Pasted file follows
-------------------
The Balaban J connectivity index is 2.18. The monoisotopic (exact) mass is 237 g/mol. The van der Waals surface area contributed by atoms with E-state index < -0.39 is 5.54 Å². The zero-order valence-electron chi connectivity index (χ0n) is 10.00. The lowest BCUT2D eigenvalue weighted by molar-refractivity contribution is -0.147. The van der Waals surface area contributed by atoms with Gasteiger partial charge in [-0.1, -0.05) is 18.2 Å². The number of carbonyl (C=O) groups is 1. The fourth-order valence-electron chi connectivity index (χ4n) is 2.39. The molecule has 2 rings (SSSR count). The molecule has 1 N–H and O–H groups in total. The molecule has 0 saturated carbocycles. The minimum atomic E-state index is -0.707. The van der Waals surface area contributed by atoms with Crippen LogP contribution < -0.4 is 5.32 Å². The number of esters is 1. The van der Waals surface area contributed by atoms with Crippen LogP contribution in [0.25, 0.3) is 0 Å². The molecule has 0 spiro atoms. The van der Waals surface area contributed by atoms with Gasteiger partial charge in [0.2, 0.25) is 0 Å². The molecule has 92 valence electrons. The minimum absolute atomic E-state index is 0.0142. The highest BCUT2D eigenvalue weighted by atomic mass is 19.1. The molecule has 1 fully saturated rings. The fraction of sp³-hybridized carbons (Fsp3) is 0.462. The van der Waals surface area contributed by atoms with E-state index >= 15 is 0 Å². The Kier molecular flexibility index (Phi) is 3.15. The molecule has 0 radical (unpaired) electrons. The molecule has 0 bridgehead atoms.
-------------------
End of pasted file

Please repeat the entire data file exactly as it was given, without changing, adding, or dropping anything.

The Balaban J connectivity index is 2.18. The monoisotopic (exact) mass is 237 g/mol. The van der Waals surface area contributed by atoms with E-state index < -0.39 is 5.54 Å². The zero-order valence-electron chi connectivity index (χ0n) is 10.00. The lowest BCUT2D eigenvalue weighted by molar-refractivity contribution is -0.147. The van der Waals surface area contributed by atoms with Gasteiger partial charge in [-0.1, -0.05) is 18.2 Å². The number of carbonyl (C=O) groups is 1. The fourth-order valence-electron chi connectivity index (χ4n) is 2.39. The molecule has 2 rings (SSSR count). The molecule has 1 N–H and O–H groups in total. The molecule has 0 saturated carbocycles. The minimum atomic E-state index is -0.707. The van der Waals surface area contributed by atoms with Crippen LogP contribution < -0.4 is 5.32 Å². The number of esters is 1. The van der Waals surface area contributed by atoms with Crippen LogP contribution in [0.25, 0.3) is 0 Å². The molecule has 0 spiro atoms. The van der Waals surface area contributed by atoms with Gasteiger partial charge in [0.2, 0.25) is 0 Å². The molecule has 92 valence electrons. The minimum absolute atomic E-state index is 0.0142. The highest BCUT2D eigenvalue weighted by atomic mass is 19.1. The molecule has 1 fully saturated rings. The fraction of sp³-hybridized carbons (Fsp3) is 0.462. The van der Waals surface area contributed by atoms with E-state index >= 15 is 0 Å². The Kier molecular flexibility index (Phi) is 3.15. The molecule has 0 radical (unpaired) electrons. The molecule has 0 bridgehead atoms.